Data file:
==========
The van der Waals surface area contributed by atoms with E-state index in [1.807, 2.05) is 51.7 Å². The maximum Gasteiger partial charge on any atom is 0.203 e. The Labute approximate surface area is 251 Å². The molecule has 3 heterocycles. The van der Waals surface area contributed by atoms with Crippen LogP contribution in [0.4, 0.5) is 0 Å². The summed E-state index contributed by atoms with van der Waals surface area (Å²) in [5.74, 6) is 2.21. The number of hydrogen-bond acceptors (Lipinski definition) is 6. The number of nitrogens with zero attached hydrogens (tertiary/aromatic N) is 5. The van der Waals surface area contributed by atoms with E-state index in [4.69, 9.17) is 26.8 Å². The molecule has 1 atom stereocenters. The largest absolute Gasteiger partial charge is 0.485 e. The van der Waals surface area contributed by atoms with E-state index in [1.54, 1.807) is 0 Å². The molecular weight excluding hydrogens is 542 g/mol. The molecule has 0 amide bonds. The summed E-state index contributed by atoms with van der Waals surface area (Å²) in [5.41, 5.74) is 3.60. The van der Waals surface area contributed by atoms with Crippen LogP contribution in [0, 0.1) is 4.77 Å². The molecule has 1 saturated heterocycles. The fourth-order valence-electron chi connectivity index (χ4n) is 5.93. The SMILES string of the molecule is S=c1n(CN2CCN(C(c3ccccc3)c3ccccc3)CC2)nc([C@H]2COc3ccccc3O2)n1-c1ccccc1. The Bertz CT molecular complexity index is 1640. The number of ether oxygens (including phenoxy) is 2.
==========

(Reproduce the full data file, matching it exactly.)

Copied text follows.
The van der Waals surface area contributed by atoms with E-state index in [1.807, 2.05) is 51.7 Å². The maximum Gasteiger partial charge on any atom is 0.203 e. The Labute approximate surface area is 251 Å². The molecule has 3 heterocycles. The van der Waals surface area contributed by atoms with Crippen LogP contribution in [0.4, 0.5) is 0 Å². The summed E-state index contributed by atoms with van der Waals surface area (Å²) in [5.74, 6) is 2.21. The number of hydrogen-bond acceptors (Lipinski definition) is 6. The number of nitrogens with zero attached hydrogens (tertiary/aromatic N) is 5. The van der Waals surface area contributed by atoms with E-state index in [4.69, 9.17) is 26.8 Å². The molecule has 1 atom stereocenters. The largest absolute Gasteiger partial charge is 0.485 e. The van der Waals surface area contributed by atoms with E-state index in [1.54, 1.807) is 0 Å². The molecular weight excluding hydrogens is 542 g/mol. The molecule has 0 amide bonds. The summed E-state index contributed by atoms with van der Waals surface area (Å²) in [5.41, 5.74) is 3.60. The van der Waals surface area contributed by atoms with Crippen LogP contribution in [0, 0.1) is 4.77 Å². The molecule has 1 saturated heterocycles. The fourth-order valence-electron chi connectivity index (χ4n) is 5.93. The SMILES string of the molecule is S=c1n(CN2CCN(C(c3ccccc3)c3ccccc3)CC2)nc([C@H]2COc3ccccc3O2)n1-c1ccccc1. The Bertz CT molecular complexity index is 1640. The number of ether oxygens (including phenoxy) is 2.